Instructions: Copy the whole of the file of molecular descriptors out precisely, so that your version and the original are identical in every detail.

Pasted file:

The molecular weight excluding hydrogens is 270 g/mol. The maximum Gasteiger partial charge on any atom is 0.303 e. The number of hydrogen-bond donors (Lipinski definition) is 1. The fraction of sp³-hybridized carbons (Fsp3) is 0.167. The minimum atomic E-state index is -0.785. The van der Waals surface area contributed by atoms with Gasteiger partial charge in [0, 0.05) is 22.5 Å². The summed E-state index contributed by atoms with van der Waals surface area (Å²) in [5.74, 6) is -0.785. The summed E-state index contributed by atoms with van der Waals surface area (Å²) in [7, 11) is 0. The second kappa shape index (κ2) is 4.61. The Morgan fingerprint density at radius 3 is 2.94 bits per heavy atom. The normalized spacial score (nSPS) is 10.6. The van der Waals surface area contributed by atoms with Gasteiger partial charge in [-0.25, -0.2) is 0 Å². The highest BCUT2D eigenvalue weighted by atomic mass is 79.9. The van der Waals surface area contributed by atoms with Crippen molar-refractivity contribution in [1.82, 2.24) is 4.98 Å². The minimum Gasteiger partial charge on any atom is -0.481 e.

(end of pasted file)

The molecular weight excluding hydrogens is 270 g/mol. The maximum Gasteiger partial charge on any atom is 0.303 e. The number of hydrogen-bond donors (Lipinski definition) is 1. The fraction of sp³-hybridized carbons (Fsp3) is 0.167. The minimum atomic E-state index is -0.785. The van der Waals surface area contributed by atoms with Gasteiger partial charge in [0, 0.05) is 22.5 Å². The summed E-state index contributed by atoms with van der Waals surface area (Å²) in [5.74, 6) is -0.785. The summed E-state index contributed by atoms with van der Waals surface area (Å²) in [7, 11) is 0. The second kappa shape index (κ2) is 4.61. The Morgan fingerprint density at radius 3 is 2.94 bits per heavy atom. The normalized spacial score (nSPS) is 10.6. The van der Waals surface area contributed by atoms with Gasteiger partial charge in [-0.25, -0.2) is 0 Å². The highest BCUT2D eigenvalue weighted by atomic mass is 79.9. The van der Waals surface area contributed by atoms with Crippen molar-refractivity contribution in [1.82, 2.24) is 4.98 Å². The minimum Gasteiger partial charge on any atom is -0.481 e.